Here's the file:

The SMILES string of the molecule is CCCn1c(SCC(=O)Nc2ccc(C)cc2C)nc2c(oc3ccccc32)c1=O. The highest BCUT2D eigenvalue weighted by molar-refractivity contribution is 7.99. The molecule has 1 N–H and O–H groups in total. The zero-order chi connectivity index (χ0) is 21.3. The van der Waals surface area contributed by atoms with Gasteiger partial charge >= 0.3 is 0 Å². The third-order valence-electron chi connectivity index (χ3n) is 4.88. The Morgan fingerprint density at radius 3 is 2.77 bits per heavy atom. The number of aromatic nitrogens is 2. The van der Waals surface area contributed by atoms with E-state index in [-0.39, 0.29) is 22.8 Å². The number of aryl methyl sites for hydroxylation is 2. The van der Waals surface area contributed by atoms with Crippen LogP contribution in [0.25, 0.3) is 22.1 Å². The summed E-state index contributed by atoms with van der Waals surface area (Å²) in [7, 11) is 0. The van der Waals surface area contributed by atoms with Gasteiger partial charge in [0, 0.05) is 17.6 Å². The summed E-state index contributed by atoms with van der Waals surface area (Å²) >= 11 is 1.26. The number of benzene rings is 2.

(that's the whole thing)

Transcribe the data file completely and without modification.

The SMILES string of the molecule is CCCn1c(SCC(=O)Nc2ccc(C)cc2C)nc2c(oc3ccccc32)c1=O. The highest BCUT2D eigenvalue weighted by molar-refractivity contribution is 7.99. The molecule has 1 N–H and O–H groups in total. The zero-order chi connectivity index (χ0) is 21.3. The van der Waals surface area contributed by atoms with Gasteiger partial charge >= 0.3 is 0 Å². The third-order valence-electron chi connectivity index (χ3n) is 4.88. The Morgan fingerprint density at radius 3 is 2.77 bits per heavy atom. The number of aromatic nitrogens is 2. The van der Waals surface area contributed by atoms with E-state index in [-0.39, 0.29) is 22.8 Å². The number of aryl methyl sites for hydroxylation is 2. The van der Waals surface area contributed by atoms with Crippen LogP contribution in [0.25, 0.3) is 22.1 Å². The summed E-state index contributed by atoms with van der Waals surface area (Å²) in [7, 11) is 0. The van der Waals surface area contributed by atoms with Gasteiger partial charge in [0, 0.05) is 17.6 Å². The summed E-state index contributed by atoms with van der Waals surface area (Å²) >= 11 is 1.26. The number of benzene rings is 2.